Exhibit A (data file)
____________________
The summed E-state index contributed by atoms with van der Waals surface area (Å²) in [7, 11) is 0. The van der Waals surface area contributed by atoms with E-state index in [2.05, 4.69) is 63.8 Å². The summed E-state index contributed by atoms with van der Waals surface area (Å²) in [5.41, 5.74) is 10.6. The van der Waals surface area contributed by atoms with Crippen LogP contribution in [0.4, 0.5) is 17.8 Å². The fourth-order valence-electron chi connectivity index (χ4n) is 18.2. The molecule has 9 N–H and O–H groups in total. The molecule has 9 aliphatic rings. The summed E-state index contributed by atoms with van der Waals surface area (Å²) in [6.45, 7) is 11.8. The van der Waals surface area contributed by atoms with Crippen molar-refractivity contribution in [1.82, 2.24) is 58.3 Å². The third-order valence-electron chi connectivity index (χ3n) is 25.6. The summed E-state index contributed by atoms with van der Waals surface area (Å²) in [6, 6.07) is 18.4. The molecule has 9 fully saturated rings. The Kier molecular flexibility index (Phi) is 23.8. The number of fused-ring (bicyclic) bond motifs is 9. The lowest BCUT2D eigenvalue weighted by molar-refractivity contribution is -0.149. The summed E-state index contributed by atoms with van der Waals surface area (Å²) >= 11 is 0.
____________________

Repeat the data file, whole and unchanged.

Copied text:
The summed E-state index contributed by atoms with van der Waals surface area (Å²) in [7, 11) is 0. The van der Waals surface area contributed by atoms with E-state index in [2.05, 4.69) is 63.8 Å². The summed E-state index contributed by atoms with van der Waals surface area (Å²) in [5.41, 5.74) is 10.6. The van der Waals surface area contributed by atoms with Crippen LogP contribution in [0.4, 0.5) is 17.8 Å². The fourth-order valence-electron chi connectivity index (χ4n) is 18.2. The molecule has 9 N–H and O–H groups in total. The molecule has 9 aliphatic rings. The summed E-state index contributed by atoms with van der Waals surface area (Å²) in [6.45, 7) is 11.8. The van der Waals surface area contributed by atoms with Crippen molar-refractivity contribution in [1.82, 2.24) is 58.3 Å². The third-order valence-electron chi connectivity index (χ3n) is 25.6. The summed E-state index contributed by atoms with van der Waals surface area (Å²) in [6, 6.07) is 18.4. The molecule has 9 fully saturated rings. The Kier molecular flexibility index (Phi) is 23.8. The number of fused-ring (bicyclic) bond motifs is 9. The lowest BCUT2D eigenvalue weighted by molar-refractivity contribution is -0.149. The summed E-state index contributed by atoms with van der Waals surface area (Å²) >= 11 is 0.